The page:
About Being a Bicyclist in Training

The name of this website and the title to this article sounds like the information is mainly for the bicyclist just starting out. Actually, this website is for all bicyclists, since we are all technically bicyclists in training. Like many other endeavors, bicycling has a lot of technical details that can mean the difference between success and failure and make the sport more enjoyable.We all learn how to improve, either from reading books or articles on websites, from other riders, or from our own experiences. I’ve learned my hardest lessons from experience, from “doing it the wrong way”.

The first organized ride that I ever rode in was the Seattle to Portland (STP) ride. STP is a 204 mile ride that goes from Seattle Washington to Portland Oregon. You have the option of doing the entire distance in one day or riding about half the distance (to Centralia college) one day and finishing the next day. After starting the ride, I found out how ill-prepared and inexperienced I was. A few of my hard-learned experiences were:
  • I carried way too much stuff on my bike. Before the ride, I bought a rear rack that mounted to the seat post. On that rack I had a large bag that probably had enough tools to overhaul the bike. In addition, I carried quite a bit of food, even though the STP has regular stops for food and water, and my wife was following along in our car stopping at all of them.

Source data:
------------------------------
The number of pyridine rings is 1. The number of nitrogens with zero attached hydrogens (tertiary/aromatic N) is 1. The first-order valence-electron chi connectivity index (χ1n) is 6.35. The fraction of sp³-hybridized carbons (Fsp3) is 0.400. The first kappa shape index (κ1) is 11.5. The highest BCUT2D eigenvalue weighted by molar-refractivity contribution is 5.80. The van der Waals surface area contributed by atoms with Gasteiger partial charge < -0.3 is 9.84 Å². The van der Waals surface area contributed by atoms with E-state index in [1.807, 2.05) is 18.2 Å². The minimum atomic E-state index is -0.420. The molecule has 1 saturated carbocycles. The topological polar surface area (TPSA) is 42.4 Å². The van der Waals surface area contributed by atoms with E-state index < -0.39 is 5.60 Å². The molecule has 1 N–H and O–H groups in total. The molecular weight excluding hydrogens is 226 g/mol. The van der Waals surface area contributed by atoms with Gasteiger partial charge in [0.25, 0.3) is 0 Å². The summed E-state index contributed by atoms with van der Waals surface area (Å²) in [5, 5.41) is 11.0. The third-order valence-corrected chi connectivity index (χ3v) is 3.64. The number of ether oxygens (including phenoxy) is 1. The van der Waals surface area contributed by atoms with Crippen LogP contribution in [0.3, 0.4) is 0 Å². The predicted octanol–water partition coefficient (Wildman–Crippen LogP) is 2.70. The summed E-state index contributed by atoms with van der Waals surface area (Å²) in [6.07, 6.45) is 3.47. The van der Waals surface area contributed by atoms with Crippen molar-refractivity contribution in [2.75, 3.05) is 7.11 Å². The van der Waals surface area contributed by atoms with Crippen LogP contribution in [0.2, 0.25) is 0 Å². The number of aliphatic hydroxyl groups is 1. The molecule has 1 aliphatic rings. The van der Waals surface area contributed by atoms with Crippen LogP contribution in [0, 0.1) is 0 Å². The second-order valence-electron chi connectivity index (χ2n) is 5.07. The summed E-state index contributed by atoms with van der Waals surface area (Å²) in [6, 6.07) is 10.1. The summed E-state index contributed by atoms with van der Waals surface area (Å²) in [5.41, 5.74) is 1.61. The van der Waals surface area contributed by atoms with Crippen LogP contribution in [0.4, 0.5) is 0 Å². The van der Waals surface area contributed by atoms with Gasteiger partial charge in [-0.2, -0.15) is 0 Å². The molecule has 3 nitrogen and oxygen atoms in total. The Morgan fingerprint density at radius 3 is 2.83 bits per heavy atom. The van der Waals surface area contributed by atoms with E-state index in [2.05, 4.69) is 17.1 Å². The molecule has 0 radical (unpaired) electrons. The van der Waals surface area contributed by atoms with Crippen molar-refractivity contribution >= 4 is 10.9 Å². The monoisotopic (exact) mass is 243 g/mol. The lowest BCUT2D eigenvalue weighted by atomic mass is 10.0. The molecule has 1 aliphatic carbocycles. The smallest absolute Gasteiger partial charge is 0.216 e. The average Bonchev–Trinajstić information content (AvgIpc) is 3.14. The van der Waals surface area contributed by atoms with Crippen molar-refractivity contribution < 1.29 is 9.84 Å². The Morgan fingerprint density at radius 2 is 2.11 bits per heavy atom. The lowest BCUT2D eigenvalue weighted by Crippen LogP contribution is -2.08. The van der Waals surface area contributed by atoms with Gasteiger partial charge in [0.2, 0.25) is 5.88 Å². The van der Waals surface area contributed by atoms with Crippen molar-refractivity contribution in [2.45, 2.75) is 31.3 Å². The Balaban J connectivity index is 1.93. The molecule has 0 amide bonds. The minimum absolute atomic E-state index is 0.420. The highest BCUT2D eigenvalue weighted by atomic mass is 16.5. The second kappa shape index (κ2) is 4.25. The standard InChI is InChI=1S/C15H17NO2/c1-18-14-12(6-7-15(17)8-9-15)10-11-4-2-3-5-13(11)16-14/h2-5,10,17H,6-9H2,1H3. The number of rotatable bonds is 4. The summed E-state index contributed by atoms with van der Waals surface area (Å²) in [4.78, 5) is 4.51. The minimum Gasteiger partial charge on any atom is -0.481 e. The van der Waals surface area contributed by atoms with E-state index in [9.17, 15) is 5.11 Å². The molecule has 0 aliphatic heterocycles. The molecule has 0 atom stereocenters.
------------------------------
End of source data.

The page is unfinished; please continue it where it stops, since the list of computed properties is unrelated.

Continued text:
• I didn’t do enough training before the ride. My lack of training showed up halfway through day one. The first 50 or so miles were fairly comfortable. The rest were drudgery. Needless to say, I wasn’t able to finish the ride. Two or three days before riding in this event I rode my longest distance ever - about 54 miles. I think my total training time was about 2 - 3 weeks, riding about 2 or 3 times each week. 
  • The bike I rode was an older but hardly used Nishiki International road bike that was brand new in 1987. My wife kept telling me that It needed new tires, however, I chose not to listen. On one of my training rides while I was waiting at a traffic light the front tire blew out through the sidewall. At that point it was obvious she was right, so when I started the STP I started it with brand new Gatorskin tires.
To say that I learned quickly from these experiences would be an understatement. I no longer have the rear rack and bag mounted on the bike. Instead, I carry a small seat-mounted bag with a couple energy bars, extra tubes, a tire patch kit, and an Alien II multi-tool. Due to my job I still have a problem getting enough training time, however I still manage to get in more time than I did for that first STP. I still ride the same bike, however it has been heavily upgraded since that first ride.

Hopefully this site can help other cyclists avoid experiences like mine by providing information to help them be successful. I’m still a bicyclist in training.

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